Monday, September 15, 2008

Thinness of Existence

Monday, September 15, 2008

I want to know if you can be alone with yourself and if you truly like the company you keep in the empty moments. (Oriah Mountain Dreamer)

With the bulk of my everyday life conducted in solitude, I think of my friends who are alone—or who feel alone—like me. There’s this friend of mine who hates to go home to her empty apartment. I wrote a post about her before. Another dear friend, who once called to pour her heart out, said in a mournful voice: “Pasensiya ka na ha, wala kasi akong makausap dito.” And then a few days ago, I received a message from another close friend bemoaning that until now she is still not used to being alone despite her living in a foreign country for quite some time now.

Solitude, and my love-hate relationship to it, is one of the recurring themes of my writings. I realized that that it is not simply the manner of my being but of others’ as well. Have we all become atomized individuals, living a thin and solitary existence as described below?

“When you live alone, your furnishings, your possessions, are always confronting you with the thinness of your existence. You know with painful accuracy the provenance of everything you touch and the last time you touched it. The five little cushions on your sofa stay plumped and leaning at their jaunty angle for months at a time unless you theatrically mess them. The level of the salt in your shaker decreases at the same excruciating rate, day after day.” (Zoe Heller, What Was She Thinking? [Notes on a Scandal])

Quoting from a previous post, “being alone does not indicate thinness of existence.” The moments that we spend alone are never empty. “What we do in solitary gives color, vibrance and texture to our existence. Our capacity for solitude is what sustains our ability to deliver ourselves fully to another person.” If we cannot learn to be alone with ourselves and learn to like our very own company, who else will?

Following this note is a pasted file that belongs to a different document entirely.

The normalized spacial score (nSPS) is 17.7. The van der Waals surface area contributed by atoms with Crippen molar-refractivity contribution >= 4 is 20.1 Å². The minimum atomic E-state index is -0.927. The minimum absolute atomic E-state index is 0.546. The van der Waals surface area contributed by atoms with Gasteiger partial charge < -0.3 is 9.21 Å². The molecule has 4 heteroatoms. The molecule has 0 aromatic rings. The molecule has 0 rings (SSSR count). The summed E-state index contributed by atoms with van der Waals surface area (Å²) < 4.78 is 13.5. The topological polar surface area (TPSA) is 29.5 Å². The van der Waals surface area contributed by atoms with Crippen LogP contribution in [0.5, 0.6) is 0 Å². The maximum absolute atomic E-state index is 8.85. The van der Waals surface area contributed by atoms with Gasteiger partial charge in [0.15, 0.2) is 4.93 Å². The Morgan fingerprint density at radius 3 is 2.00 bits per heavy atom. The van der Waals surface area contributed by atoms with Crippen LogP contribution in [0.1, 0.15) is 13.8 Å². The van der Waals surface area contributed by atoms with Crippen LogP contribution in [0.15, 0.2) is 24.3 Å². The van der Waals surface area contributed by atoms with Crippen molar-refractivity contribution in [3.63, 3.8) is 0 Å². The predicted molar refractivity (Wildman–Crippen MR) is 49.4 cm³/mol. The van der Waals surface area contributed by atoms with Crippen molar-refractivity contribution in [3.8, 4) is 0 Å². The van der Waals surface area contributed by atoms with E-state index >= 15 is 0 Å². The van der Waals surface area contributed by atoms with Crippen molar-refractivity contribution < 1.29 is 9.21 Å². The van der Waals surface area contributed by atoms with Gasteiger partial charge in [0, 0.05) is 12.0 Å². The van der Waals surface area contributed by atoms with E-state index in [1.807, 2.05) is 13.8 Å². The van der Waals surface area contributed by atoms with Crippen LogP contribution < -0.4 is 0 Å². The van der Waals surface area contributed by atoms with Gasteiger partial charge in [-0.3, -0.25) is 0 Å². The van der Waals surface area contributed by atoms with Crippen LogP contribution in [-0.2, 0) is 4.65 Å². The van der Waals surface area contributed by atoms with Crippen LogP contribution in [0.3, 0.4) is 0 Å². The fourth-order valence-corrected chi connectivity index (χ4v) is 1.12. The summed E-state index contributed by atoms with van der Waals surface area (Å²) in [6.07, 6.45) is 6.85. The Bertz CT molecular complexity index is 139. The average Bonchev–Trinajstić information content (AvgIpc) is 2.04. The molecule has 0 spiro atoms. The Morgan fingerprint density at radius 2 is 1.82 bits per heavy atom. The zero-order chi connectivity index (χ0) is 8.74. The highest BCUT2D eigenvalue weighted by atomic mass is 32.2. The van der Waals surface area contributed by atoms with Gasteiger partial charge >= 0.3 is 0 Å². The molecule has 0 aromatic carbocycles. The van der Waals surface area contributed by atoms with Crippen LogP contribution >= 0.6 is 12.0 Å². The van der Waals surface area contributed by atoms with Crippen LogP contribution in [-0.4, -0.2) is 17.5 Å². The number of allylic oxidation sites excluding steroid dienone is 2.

For my friends and I, it is not that we have been disconnected and deprived of meaningful ties to the people who mean a lot to us. The separation is simply physical. The ties are still there, incessantly providing meaning to our otherwise thin and empty existence.

5 comments:

kayni said...

Hello! I like the new look. I couldn't see the motif at first too.

Well, I think that I am almost getting comfortable of being on my own. I can say that for now because my Mom's still here, but let's see when she goes home next month.

Angeli said...
This comment has been removed by the author.
Angeli said...

hi kayni.. there are still a few missing autumn leaves. :) almost there is good. i'm almost there, too..

JEN said...

Thanks for this post...I was comfortable in my solitude a year ago but since then(you know when & why jill), i feel like things have gone downhill...Now, i think I'm going to die or evaporate if I'm without company.I used to be able to eat, sleep, live alone... I've realized how needy and dependent i have become. Now is the time to restore dignity in my solitary state...Today starts my day of detachment...hopefully, freedom from my self-imposed bondage.

Angeli said...

mare, we all go through that stage, believe me. hindi ka nag-iisa. as one said, the common wisdom is that people in seeking love, risk losing themselves. and the irony of it is that if we don't take a risk, we'll end up with nothing.

hang in there, mare..

 
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